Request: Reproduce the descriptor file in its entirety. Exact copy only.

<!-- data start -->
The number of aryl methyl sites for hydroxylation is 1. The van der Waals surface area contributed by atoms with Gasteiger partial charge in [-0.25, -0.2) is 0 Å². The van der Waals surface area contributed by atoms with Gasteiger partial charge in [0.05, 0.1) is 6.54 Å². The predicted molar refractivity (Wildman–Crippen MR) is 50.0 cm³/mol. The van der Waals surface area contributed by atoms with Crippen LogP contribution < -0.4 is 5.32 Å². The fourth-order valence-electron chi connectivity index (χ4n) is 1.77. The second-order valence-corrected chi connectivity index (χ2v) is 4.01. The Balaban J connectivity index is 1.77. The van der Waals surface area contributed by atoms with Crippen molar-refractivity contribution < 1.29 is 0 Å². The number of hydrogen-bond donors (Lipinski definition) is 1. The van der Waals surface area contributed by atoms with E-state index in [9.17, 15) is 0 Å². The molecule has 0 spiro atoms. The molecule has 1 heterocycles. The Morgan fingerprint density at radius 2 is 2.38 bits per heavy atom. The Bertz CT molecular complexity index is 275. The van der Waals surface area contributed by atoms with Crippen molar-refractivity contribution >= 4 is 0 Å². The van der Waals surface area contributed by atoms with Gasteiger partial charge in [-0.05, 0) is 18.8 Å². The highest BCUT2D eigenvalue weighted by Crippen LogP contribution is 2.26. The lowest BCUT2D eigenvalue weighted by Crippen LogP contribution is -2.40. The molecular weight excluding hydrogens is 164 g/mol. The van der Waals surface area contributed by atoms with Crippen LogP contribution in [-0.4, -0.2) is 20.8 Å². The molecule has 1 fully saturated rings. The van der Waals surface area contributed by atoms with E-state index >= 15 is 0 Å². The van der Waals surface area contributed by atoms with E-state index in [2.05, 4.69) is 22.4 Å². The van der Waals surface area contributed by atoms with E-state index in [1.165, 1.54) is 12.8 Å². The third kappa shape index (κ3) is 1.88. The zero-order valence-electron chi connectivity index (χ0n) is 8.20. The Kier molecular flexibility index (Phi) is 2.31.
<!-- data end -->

The number of aryl methyl sites for hydroxylation is 1. The van der Waals surface area contributed by atoms with Gasteiger partial charge in [-0.25, -0.2) is 0 Å². The van der Waals surface area contributed by atoms with Gasteiger partial charge in [0.05, 0.1) is 6.54 Å². The predicted molar refractivity (Wildman–Crippen MR) is 50.0 cm³/mol. The van der Waals surface area contributed by atoms with Crippen LogP contribution < -0.4 is 5.32 Å². The fourth-order valence-electron chi connectivity index (χ4n) is 1.77. The second-order valence-corrected chi connectivity index (χ2v) is 4.01. The Balaban J connectivity index is 1.77. The van der Waals surface area contributed by atoms with Crippen molar-refractivity contribution < 1.29 is 0 Å². The number of hydrogen-bond donors (Lipinski definition) is 1. The van der Waals surface area contributed by atoms with E-state index in [9.17, 15) is 0 Å². The molecule has 0 spiro atoms. The molecule has 1 heterocycles. The Morgan fingerprint density at radius 2 is 2.38 bits per heavy atom. The Bertz CT molecular complexity index is 275. The van der Waals surface area contributed by atoms with Crippen molar-refractivity contribution >= 4 is 0 Å². The van der Waals surface area contributed by atoms with Gasteiger partial charge in [-0.05, 0) is 18.8 Å². The highest BCUT2D eigenvalue weighted by Crippen LogP contribution is 2.26. The lowest BCUT2D eigenvalue weighted by Crippen LogP contribution is -2.40. The molecular weight excluding hydrogens is 164 g/mol. The van der Waals surface area contributed by atoms with Crippen LogP contribution in [-0.4, -0.2) is 20.8 Å². The molecule has 1 fully saturated rings. The van der Waals surface area contributed by atoms with E-state index >= 15 is 0 Å². The van der Waals surface area contributed by atoms with E-state index in [2.05, 4.69) is 22.4 Å². The van der Waals surface area contributed by atoms with E-state index in [1.165, 1.54) is 12.8 Å². The third kappa shape index (κ3) is 1.88. The zero-order valence-electron chi connectivity index (χ0n) is 8.20. The Kier molecular flexibility index (Phi) is 2.31.